As Benjamin Franklin exited the Constitutional Convention in Philadelphia, a woman asked him what sort of government had been chosen for the new United States. With his characteristic wit, Franklin promptly responded, “A republic, Madam, if you can keep it.” This story is not apocryphal; it was recorded by Dr. James McHenry, a delegate to the Convention, in his diaries. The wit of Franklin’s response should not distract us from the importance of his message.
This Fourth of July we all (well, perhaps not all; see this article) celebrated the adoption by the Continental Congress of the Declaration of Independence on July 4, 1776. Indeed, the Declaration of Independence is one of the most consequential documents in history. The Declaration is unique in that it was not merely a document of secession from Britain but an ideological and even philosophical missive. The Declaration grounded the American revolution in the foundations of human dignity and the “unalienable Rights” granted to man by his Creator. Man’s rights formed a central part of American political culture and were enshrined about fifteen years later in the Bill of Rights of the American Constitution. Today, some two hundred and forty years later, “rights” continue to be a key part of our political discourse.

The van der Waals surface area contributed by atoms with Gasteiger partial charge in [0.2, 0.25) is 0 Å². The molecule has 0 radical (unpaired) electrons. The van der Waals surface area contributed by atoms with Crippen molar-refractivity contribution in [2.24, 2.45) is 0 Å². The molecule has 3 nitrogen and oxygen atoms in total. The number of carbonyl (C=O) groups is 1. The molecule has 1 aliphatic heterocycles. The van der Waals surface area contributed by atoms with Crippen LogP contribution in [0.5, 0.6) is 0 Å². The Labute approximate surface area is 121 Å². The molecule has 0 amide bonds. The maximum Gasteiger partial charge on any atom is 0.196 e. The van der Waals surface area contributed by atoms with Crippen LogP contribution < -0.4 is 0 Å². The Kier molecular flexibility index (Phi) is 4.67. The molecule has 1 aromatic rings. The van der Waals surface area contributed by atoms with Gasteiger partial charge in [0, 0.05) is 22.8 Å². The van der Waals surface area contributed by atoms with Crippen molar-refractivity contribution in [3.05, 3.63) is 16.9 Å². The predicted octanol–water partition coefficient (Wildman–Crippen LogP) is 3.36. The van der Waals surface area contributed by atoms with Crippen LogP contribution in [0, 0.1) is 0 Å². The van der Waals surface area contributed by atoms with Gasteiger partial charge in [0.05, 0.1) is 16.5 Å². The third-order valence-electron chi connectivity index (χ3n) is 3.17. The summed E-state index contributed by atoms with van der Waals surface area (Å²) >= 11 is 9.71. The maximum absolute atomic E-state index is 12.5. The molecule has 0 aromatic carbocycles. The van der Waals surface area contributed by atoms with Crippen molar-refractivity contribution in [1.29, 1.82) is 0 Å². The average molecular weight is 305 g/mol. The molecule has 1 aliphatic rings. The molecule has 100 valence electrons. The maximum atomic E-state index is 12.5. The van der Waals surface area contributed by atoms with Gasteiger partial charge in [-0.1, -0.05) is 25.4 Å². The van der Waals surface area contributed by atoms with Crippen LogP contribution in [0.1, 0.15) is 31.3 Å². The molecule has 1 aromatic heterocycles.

And yet, as Franklin reminds us, we are sorely lacking if our political vocabulary limits itself to “rights” and neglects the concept of “responsibilities.” Freedom, it has often been observed, is not free. As Thomas Sowell, one of America’s preeminent intellectuals, observes, “It requires, at a minimum, maturity and a sense of the realities of life.” It requires a level of mature personal responsibility. We cannot loudly demand our rights if we are not ready to fulfill our civic duties. If we do not educate ourselves in our nation’s history, if we do not do even a minimum of research on the candidates running in our elections, if we remain willfully ignorant of how our political system functions, then we have no one to blame but ourselves when all is not right with our Republic. If we do not engage in our community, if we don’t help one another, don’t volunteer when the cause needs us, don’t contribute when the local charity needs it most, then we fail to guard our community and our society. Liberty, said Jefferson, demands eternal vigilance. If we are unwilling to pay the price, we cannot complain if we lose the purchase.